I can wholly relate to your tiny food list. It's so frustrating.
*Doctor #1 has us on a prescribed restricted carb/real food diet. *I have a long string of food sensitivities (no longer allergies, which I had many of as a child): cruciform veggies and most nightshades. *Now, Doctor #2 (gastroenterologist) has decreed that due to my intense GI symptoms, she'd like me on a liquid diet. * NOT *
So I have no idea what it is I'm supposed to eat.
I can tolerate (by my own recognizance) small amounts of "heavy" proteins - meats, so long as I process them slowly and carefully, and quit the second anything feels "off". I do better with chicken and seafood, or especially eggs (which I eat LOTS of).
I can't tolerate roughage of most any kind... and I'm absolutely *craving* salad. My GI specialist would have apoplexy. I just avoid it.
I can have some veggies, well-cooked (carrots, snap/string beans, corn, etc)... except the carbs are really high with the ones I can tolerate, and Dr. #1 would have apoplexy.
The GI Nazi says drink Boost™ or Ensure™. Is this food? hmpf
I'm honestly afraid to do any sort of additional testing, even though I know from contact with others having my autoimmune condition that it might provide some beneficial results. But I also know that antibiotics create Issues with your digestive tract, and the last thing I need at this point is SIBO. Maybe that's the problem to begin with, or in addition to. IDK.
I just want real food! At the moment, I've cut out some things but am stubbornly hanging on to a few others. I'll probably regret it at some point.
Meanwhile, I'm off now to go get my dozens of farm-produced eggs... which seem to be about the only things nobody's telling me I *can't* have.
Good luck to you ~vicki~
Fitness Minutes: (135)
3/26/14 7:36 A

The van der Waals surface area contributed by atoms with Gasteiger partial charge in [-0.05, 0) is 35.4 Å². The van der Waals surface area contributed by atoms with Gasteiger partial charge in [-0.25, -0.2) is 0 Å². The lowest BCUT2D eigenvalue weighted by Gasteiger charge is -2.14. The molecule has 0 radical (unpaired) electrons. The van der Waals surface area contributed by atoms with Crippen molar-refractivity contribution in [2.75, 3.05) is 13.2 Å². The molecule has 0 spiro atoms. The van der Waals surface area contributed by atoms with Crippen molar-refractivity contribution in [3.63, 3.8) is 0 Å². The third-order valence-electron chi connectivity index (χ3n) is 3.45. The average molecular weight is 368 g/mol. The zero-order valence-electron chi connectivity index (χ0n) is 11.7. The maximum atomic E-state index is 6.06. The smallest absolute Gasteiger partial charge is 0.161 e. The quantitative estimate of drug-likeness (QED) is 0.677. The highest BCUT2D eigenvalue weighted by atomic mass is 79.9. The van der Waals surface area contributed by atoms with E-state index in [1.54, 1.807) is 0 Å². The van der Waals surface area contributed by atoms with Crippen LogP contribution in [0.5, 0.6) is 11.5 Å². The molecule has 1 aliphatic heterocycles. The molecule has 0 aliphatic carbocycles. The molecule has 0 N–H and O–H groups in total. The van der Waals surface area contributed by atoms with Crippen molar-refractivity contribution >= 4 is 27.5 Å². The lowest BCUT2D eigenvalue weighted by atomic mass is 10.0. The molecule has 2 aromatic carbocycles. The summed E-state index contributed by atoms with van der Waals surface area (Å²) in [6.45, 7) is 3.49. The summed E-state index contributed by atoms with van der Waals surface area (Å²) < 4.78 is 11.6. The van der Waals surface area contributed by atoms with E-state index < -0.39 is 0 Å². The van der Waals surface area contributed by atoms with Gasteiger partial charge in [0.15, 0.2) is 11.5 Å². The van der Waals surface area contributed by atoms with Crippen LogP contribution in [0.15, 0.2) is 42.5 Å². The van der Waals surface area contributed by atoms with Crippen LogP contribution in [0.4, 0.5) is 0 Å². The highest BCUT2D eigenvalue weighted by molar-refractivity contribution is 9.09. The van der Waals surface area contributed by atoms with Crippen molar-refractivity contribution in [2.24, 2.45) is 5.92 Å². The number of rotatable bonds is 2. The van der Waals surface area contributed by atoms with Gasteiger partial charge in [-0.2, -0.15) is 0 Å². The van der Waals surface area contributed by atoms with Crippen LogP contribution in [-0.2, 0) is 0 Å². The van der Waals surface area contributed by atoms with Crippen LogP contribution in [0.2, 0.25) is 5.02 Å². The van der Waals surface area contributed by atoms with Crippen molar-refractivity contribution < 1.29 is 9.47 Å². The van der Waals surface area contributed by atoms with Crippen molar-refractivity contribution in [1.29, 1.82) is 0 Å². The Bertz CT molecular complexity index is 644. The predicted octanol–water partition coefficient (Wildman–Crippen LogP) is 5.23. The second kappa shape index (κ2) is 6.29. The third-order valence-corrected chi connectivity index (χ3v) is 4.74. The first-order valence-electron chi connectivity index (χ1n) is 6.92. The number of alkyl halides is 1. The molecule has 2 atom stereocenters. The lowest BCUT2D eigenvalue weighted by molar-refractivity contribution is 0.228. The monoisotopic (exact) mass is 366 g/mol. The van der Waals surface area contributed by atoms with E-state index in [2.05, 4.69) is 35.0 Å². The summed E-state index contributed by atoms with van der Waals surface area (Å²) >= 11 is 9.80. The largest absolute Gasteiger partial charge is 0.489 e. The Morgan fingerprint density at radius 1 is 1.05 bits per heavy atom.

As someone that just went through a ton of tests including allergy testing, I can feel slightly qualified to simply make a suggestion. Go to the doctor. Candida can overgrow from diabetes or an autoimmune disorder. The symptoms that you may have looked up online also point to a number of other issues. I matched those lists, almost exactly. I have been there and done that. I suspected many things including gluten intolerance. I found out that I am absolutely allergic to wheat amongst other things. It was a simple blood test to get started looking for food allergies. They also checked my thyroid and blood sugar because my family history dictated that. Don't change your diet to such extremes without medical testing and guidance. Trust me when I say that you will need the help. An undiagnosed food allergy can lead to esophagitis, GERD, inflamed intestines, asthma, sinus problems, attention and memory problems, lack of energy and libido. That is just the beginning. Until the allergy diagnosis, I was diagnosed with fibromyalgia, ADD, asthma, chronic sinus issues including a surgery, IBS, pre-diabetic, brittle bones from calcium absorption issues (caused by inflammation), low vitamin D. The symptoms overlap and should not be self-diagnosed. If you have candida overgrowth (including thrush, vaginal yeast infections and skin rashes), you could have AIDS, cancer, steroid overuse, diabetes, and any number of other autoimmune disorders. This is not a cause. It is an effect of something else. Please get a check-up from a doctor that is not afraid to order some blood work for you.